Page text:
There is no sustainable system, particularly if you seek to create a welfare state. One thing is said, another is done. If you are creating a welfare state, it must be as in the Scandinavian countries – most go to state kindergartens, willingly pay taxes and the education quality is good. Here we do the opposite – increasing the gap between public and private education,” Ž. Mauricas spoke.
Slowing NPD, abolishing of exemptions – irresponsible
President G. Nausėda proposed to Seimas to increase social security spending by a further 100 million euro next year, allocating most of these funds for more rapid growth in retirement and disability pensions.
The president proposes to gather most of the extra funding by slowing the growth of the untaxed income size (NPD) and by reducing the diesel fuel tax exemption for farmers. Based on current legislation, the NPD should rise next year from 300 to 400 euro. The president proposes that NPD growth next year would be around 30 euro instead. “The proposal to not increase NPD is definitely flawed. Increasing social benefits while reducing the income of working citizens looks rather irresponsible. It is definitely not the picture of a welfare state that most imagine.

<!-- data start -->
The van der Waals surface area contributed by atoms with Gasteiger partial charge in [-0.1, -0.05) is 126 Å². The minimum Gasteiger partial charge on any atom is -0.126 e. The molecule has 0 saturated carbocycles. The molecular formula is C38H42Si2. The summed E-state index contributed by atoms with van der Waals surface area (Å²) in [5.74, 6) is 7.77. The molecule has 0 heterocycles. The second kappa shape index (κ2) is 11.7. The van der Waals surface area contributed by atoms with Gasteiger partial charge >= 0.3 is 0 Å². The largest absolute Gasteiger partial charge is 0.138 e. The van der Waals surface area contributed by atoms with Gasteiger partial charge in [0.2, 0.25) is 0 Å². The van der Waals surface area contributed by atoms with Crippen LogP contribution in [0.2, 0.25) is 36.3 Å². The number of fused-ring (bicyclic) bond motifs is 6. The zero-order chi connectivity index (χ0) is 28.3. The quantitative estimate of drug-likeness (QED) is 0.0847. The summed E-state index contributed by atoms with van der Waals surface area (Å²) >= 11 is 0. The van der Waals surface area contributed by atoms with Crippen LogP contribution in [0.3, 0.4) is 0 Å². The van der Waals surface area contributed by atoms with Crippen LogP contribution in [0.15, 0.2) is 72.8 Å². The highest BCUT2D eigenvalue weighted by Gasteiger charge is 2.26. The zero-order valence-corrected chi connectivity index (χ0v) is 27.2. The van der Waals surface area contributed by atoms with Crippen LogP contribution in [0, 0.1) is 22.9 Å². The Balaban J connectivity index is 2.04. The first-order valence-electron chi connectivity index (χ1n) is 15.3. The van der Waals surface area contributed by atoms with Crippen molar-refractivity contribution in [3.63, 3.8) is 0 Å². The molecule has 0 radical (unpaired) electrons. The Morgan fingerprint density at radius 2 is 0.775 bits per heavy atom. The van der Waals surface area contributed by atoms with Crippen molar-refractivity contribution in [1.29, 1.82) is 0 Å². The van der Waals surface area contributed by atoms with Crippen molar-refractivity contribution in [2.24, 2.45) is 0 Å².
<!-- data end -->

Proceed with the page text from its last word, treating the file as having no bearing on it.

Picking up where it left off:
We should, on the contrary, seek more opportunities to increase the NPD even more than planned, not just to 400 euro, but more like to 500 and above. For example, in the USA, the first 1000 dollars a month are completely untaxed. I believe that in the long run, this should be sought in Lithuania, to have the first 1000 euro tax-free. In regard to abolishing tax exemptions, this could be one of the income sources,” N. Mačiulis spoke.
About the incomes for retirees
According to economist Ž. Mauricas, on increasing the burden on low-income earners, but somewhat increasing incomes for retirees and the disabled, the poverty levels among the latter groups may drop but would increase among those in employment. The impact would be very low.
“This would mean raising taxes for those earning the least. This shift from one pocket to another will not help those living close to or beneath the poverty line. We also have a major emigration challenge and among those in employment, there is a significant number living under the poverty line. The decision to not increase the NPD is bad. Raising the minimum monthly wage, but not increasing the NPD, we automatically increase tax burdens on those earning minimum wage. This means that the president is proposing to increase the tax burden on those earning minimum wage while moving a part of that funding to retirees and disabled individuals earning minimal incomes,” he commented.
According to the economist, the removal of exemptions regarding marked diesel or differing tax tariffs applied based on differing income sources likely will not happen. They do not increase economic efficiency, distort the market and reduce trust in the system. “I doubt that there will be resolve to do this prior to the elections. There is doubt whether such proposals will pass in Seimas, considering that the elections are already next year. A significant part of the electorate makes use of these exemptions. I believe that the proposals will be dismissed and the path to not raise the NPD will be chosen, in practice just moving funds from one pocket to another,” he explained.